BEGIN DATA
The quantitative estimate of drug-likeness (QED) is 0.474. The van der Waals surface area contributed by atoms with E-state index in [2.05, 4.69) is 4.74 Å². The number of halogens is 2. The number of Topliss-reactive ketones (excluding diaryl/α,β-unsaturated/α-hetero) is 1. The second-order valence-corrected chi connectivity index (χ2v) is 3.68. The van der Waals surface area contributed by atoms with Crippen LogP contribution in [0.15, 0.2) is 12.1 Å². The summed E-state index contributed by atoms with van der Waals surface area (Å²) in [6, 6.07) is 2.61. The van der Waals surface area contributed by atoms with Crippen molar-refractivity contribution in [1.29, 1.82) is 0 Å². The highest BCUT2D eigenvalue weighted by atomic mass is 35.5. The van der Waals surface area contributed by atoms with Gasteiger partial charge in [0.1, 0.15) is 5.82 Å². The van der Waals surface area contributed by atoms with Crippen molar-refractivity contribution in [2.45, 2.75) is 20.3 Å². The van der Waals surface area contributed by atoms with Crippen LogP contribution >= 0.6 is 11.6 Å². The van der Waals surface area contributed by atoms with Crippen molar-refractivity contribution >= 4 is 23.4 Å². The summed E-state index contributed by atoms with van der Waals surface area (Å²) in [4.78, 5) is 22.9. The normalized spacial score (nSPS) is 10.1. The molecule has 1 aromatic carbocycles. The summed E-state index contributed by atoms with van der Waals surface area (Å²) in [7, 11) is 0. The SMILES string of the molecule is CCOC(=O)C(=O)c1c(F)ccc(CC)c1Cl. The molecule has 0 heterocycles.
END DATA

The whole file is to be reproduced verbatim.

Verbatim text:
The quantitative estimate of drug-likeness (QED) is 0.474. The van der Waals surface area contributed by atoms with E-state index in [2.05, 4.69) is 4.74 Å². The number of halogens is 2. The number of Topliss-reactive ketones (excluding diaryl/α,β-unsaturated/α-hetero) is 1. The second-order valence-corrected chi connectivity index (χ2v) is 3.68. The van der Waals surface area contributed by atoms with Crippen LogP contribution in [0.15, 0.2) is 12.1 Å². The summed E-state index contributed by atoms with van der Waals surface area (Å²) in [6, 6.07) is 2.61. The van der Waals surface area contributed by atoms with Crippen molar-refractivity contribution in [1.29, 1.82) is 0 Å². The highest BCUT2D eigenvalue weighted by atomic mass is 35.5. The van der Waals surface area contributed by atoms with Gasteiger partial charge in [0.1, 0.15) is 5.82 Å². The van der Waals surface area contributed by atoms with Crippen molar-refractivity contribution in [2.45, 2.75) is 20.3 Å². The van der Waals surface area contributed by atoms with Crippen LogP contribution >= 0.6 is 11.6 Å². The van der Waals surface area contributed by atoms with Crippen molar-refractivity contribution >= 4 is 23.4 Å². The summed E-state index contributed by atoms with van der Waals surface area (Å²) in [4.78, 5) is 22.9. The normalized spacial score (nSPS) is 10.1. The molecule has 1 aromatic carbocycles. The summed E-state index contributed by atoms with van der Waals surface area (Å²) in [7, 11) is 0. The SMILES string of the molecule is CCOC(=O)C(=O)c1c(F)ccc(CC)c1Cl. The molecule has 0 heterocycles.